If Hasbro can maintain TTM NOPAT margins (12%) and grow NOPAT by just 6% compounded annually for the next decade, the stock is worth $113/share today – a 36% upside. Add in Hasbro’s 2.5% dividend yield and it’s clear why HAS was added to this month’s Most Attractive Stocks Model Portfolio.

Most Dangerous Stocks Feature: Qiagen N.V. (QGEN: $29/share)

Qiagen N.V. (QGEN), medical research service provider, is one of the additions to our Most Dangerous stocks for January. We first featured Qiagen N.V. in April 2016 when it first made our Most Dangerous stocks list. Since then, the stock is up over 20% (S&P 500 +9%) despite the fact that the fundamentals of the business have only worsened.

Qiagen’s economic earnings, the true cash flows of the business, have declined from $196 million in 2012 to -$135 million TTM, per Figure 2.

Figure 2: Qiagen’s True Profits Remain Negative

newconstructs_qgen_econearnings_2017-01-11

Sources: New Constructs, LLC and company filings

In addition to declining economic earnings, QGEN’s ROIC has fallen from a once impressive 13% in 2006 to a bottom-quintile 4% TTM. The firm has burned through $415 million in free cash flow over the past five years.

Impacts of Footnotes Adjustments and Forensic Accounting

In order to derive the true recurring cash flows, an accurate invested capital, and an accurate shareholder value, we made the following adjustments to Qiagen’s 2015 10-K:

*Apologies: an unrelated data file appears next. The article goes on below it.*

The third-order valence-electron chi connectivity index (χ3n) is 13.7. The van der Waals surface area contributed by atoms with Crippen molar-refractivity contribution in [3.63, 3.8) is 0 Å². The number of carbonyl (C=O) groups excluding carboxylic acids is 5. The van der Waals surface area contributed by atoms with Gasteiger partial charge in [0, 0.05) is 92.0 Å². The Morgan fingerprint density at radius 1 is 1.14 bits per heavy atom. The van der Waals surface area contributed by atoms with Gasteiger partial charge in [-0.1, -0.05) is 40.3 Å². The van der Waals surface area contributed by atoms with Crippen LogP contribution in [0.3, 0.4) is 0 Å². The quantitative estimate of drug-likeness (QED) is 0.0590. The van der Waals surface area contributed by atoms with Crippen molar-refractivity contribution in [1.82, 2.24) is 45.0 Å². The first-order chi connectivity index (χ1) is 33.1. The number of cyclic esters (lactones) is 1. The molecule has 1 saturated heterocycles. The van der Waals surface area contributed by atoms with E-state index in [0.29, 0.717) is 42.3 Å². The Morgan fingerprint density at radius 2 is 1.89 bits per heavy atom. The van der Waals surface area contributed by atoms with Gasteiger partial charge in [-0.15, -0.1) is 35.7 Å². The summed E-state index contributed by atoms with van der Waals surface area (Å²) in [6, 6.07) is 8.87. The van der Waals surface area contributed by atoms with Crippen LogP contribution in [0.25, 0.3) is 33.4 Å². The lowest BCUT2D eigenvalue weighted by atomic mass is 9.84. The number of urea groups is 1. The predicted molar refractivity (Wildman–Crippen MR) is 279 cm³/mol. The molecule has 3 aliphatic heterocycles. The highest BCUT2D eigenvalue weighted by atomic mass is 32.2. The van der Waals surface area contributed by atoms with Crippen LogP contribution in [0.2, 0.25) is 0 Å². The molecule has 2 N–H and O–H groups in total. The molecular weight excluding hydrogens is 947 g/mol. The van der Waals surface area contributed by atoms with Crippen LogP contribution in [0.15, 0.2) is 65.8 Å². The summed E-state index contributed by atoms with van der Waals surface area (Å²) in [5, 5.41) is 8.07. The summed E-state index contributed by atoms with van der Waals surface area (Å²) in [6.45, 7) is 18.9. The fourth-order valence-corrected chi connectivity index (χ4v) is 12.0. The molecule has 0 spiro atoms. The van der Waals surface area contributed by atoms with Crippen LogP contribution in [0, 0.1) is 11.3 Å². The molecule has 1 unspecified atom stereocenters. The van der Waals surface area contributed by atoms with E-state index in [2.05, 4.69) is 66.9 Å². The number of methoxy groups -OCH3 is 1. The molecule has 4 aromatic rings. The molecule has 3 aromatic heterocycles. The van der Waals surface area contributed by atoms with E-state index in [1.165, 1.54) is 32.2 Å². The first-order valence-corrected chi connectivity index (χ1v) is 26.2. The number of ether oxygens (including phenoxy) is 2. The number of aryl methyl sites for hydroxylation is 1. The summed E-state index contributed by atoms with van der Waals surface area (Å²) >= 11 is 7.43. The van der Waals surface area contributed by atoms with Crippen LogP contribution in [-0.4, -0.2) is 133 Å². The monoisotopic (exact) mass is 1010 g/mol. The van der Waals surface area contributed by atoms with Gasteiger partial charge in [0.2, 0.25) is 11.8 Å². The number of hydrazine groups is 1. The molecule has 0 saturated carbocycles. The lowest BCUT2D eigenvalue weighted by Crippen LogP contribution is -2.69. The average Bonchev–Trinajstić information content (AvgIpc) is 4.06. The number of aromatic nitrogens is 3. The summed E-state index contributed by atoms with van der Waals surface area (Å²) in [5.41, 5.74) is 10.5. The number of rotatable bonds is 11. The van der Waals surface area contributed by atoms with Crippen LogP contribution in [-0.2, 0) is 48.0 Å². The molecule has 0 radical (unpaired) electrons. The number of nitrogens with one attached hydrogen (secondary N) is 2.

Income Statement: we made $67 million of adjustments, with a net effect of removing $47 million in non-operating expense (4% of revenue). We removed $10 million in non-operating income and $57 million in non-operating expenses. You can see all the adjustments made to QGEN’s income statement here.

Balance Sheet: we made $982 million of adjustments to calculate invested capital with a net increase of $94 million. One of the largest adjustments was $262 million due to other comprehensive income. This adjustment represented 7% of reported net assets. You can see all the adjustments made to QGEN’s balance sheet here.

Valuation: we made $1.5 billion of adjustments with a net effect of decreasing shareholder value by $801 million. The largest adjustment to shareholder value was $1.1 billion in total debt, which includes $48 million in off-balance sheet operating leases. This lease adjustment represents 1% of Qiagen’s market cap.

Fundamental Declines Leave QGEN Overvalued

Despite the deterioration in the fundamentals of the business, QGEN is up 25% over the past two years, which makes shares greatly overvalued. In order to justify its current price of $29/ share, QGEN must grow NOPAT by 12% compounded annually for the next decade. This expectation seems overly optimistic given that QGEN’s NOPAT has grown by less than 1% compounded annually over the past five years.

Even if QGEN can grow NOPAT at a more reasonable, yet still optimistic, 6% compounded annually for the next decade, the stock is worth $17/share today – a 26% downside. Each of these scenarios assumes Qiagen is able to grow NOPAT/free cash flow without spending on working capital or fixed assets. This assumption is unlikely but allows us to create very optimistic scenarios that demonstrate how high expectations in the current valuation are. For reference, QGEN’s invested capital has grown on average $257 million (20% of 2015 revenue) per year over the past five years.

This article originally published here on January 11, 2017.

Disclosure: David Trainer, Kyle Guske II, and Kyle Martone receive no compensation to write about any specific stock, style, or theme.